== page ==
1211.01(a)(v) Rare Surnames
The rarity of a surname is an important factor to be considered in determining whether a term is primarily merely a surname. In re Joint-Stock Co. “Baik,” 84 USPQ2d 1921, 1924 (TTAB 2007) (finding the extreme rarity of BAIK weighed against surname refusal); In re Benthin Mgmt. GmbH, 37 USPQ2d 1332, 1333 (TTAB 1995) (finding the fact that BENTHIN was a rare surname to be a factor weighing against a finding that the term would be perceived as primarily merely a surname); In re Sava Research Corp., 32 USPQ2d 1380, 1381 (TTAB 1994) (finding SAVA not primarily merely a surname, where there was evidence that the term had other meaning, no evidence that the term was the surname of anyone connected with applicant, and the term’s use as a surname was very rare); In re Garan Inc., 3 USPQ2d 1537 (TTAB 1987) (holding GARAN not primarily merely a surname). However, the fact that a surname is rare does not per se preclude a finding that a term is primarily merely a surname. Even a rare surname may be held primarily merely a surname if its primary significance to purchasers is that of a surname. See In re Etablissements Darty et Fils, 759 F.2d 15, 225 USPQ 652 (Fed. Cir. 1985) (holding DARTY primarily merely a surname); In re Rebo High Definition Studio Inc., 15 USPQ2d 1314 (TTAB 1990) (holding REBO primarily merely a surname); In re Pohang Iron & Steel Co., 230 USPQ 79 (TTAB 1986) (holding POSTEN primarily merely a surname). Regardless of the rarity of the surname, the test is whether the primary significance of the term to the purchasing public is that of a surname.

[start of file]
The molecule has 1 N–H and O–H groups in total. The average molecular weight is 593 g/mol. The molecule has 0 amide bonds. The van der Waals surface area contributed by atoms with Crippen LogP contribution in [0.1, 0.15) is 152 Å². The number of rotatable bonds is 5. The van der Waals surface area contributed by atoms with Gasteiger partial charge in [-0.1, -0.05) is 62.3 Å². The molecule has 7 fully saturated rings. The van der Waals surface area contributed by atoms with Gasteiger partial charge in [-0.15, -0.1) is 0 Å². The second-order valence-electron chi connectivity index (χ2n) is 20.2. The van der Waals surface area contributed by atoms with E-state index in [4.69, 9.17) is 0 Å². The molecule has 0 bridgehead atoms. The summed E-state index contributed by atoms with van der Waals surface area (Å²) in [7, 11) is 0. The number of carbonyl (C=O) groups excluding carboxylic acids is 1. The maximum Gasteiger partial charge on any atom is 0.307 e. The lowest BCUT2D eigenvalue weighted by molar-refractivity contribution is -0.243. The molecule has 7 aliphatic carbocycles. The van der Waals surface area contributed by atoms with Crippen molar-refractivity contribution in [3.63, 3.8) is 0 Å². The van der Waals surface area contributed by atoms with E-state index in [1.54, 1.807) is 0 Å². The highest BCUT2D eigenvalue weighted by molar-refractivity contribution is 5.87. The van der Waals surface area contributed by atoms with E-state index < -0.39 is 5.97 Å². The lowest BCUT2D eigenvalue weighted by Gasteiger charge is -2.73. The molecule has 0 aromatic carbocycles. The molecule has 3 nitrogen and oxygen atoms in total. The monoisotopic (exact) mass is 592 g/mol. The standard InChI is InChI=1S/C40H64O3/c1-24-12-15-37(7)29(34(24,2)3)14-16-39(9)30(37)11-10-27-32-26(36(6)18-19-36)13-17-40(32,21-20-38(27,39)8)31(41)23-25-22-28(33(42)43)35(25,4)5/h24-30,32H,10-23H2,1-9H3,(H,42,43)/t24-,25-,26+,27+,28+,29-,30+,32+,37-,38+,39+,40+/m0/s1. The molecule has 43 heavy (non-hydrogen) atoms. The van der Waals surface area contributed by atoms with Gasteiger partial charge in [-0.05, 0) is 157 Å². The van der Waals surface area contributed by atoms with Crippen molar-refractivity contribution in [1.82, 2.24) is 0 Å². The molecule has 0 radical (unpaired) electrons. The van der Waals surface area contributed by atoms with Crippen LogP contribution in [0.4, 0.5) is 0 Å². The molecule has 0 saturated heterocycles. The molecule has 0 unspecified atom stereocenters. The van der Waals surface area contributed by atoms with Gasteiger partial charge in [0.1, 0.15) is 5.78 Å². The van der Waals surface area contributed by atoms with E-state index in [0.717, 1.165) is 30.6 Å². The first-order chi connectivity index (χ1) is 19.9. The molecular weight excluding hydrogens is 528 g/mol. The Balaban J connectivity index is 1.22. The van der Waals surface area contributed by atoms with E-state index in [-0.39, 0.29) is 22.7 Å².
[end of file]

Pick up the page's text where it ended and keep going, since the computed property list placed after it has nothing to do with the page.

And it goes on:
An issue to be considered in determining how rarely a term is used is the media attention or publicity accorded to public personalities who have the surname. A surname rarely appearing in birth records may nonetheless appear more routinely in news reports, so as to be broadly exposed to the general public. In re Gregory, 70 USPQ2d 1792, 1795 (TTAB 2004).